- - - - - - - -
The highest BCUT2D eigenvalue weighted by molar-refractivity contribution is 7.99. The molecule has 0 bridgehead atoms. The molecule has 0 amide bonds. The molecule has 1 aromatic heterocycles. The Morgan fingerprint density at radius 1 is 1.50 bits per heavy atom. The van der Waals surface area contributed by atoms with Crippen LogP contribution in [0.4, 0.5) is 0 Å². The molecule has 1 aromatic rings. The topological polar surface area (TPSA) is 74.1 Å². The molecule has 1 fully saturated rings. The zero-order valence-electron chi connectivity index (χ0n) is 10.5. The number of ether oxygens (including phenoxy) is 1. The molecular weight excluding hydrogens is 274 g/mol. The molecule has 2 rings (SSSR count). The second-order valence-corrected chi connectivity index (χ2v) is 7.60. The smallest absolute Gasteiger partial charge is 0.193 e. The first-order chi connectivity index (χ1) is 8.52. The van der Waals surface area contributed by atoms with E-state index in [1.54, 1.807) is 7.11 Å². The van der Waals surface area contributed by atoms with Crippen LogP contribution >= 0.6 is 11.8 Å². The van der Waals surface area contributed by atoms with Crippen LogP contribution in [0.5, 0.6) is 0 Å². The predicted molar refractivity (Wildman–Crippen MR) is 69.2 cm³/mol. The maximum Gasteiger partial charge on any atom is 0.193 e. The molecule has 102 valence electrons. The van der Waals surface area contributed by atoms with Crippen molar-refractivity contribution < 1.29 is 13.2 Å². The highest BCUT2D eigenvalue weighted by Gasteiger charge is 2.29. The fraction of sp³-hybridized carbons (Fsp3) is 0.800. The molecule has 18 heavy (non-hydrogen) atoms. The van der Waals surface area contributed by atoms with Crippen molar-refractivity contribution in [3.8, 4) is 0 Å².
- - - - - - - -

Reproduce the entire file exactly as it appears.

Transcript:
The highest BCUT2D eigenvalue weighted by molar-refractivity contribution is 7.99. The molecule has 0 bridgehead atoms. The molecule has 0 amide bonds. The molecule has 1 aromatic heterocycles. The Morgan fingerprint density at radius 1 is 1.50 bits per heavy atom. The van der Waals surface area contributed by atoms with Crippen LogP contribution in [0.4, 0.5) is 0 Å². The molecule has 1 aromatic rings. The topological polar surface area (TPSA) is 74.1 Å². The molecule has 1 fully saturated rings. The zero-order valence-electron chi connectivity index (χ0n) is 10.5. The number of ether oxygens (including phenoxy) is 1. The molecular weight excluding hydrogens is 274 g/mol. The molecule has 2 rings (SSSR count). The second-order valence-corrected chi connectivity index (χ2v) is 7.60. The smallest absolute Gasteiger partial charge is 0.193 e. The first-order chi connectivity index (χ1) is 8.52. The van der Waals surface area contributed by atoms with E-state index in [1.54, 1.807) is 7.11 Å². The van der Waals surface area contributed by atoms with Crippen LogP contribution >= 0.6 is 11.8 Å². The van der Waals surface area contributed by atoms with Crippen LogP contribution in [0.5, 0.6) is 0 Å². The predicted molar refractivity (Wildman–Crippen MR) is 69.2 cm³/mol. The maximum Gasteiger partial charge on any atom is 0.193 e. The molecule has 102 valence electrons. The van der Waals surface area contributed by atoms with Crippen molar-refractivity contribution < 1.29 is 13.2 Å². The highest BCUT2D eigenvalue weighted by Gasteiger charge is 2.29. The fraction of sp³-hybridized carbons (Fsp3) is 0.800. The molecule has 18 heavy (non-hydrogen) atoms. The van der Waals surface area contributed by atoms with Crippen molar-refractivity contribution in [3.8, 4) is 0 Å².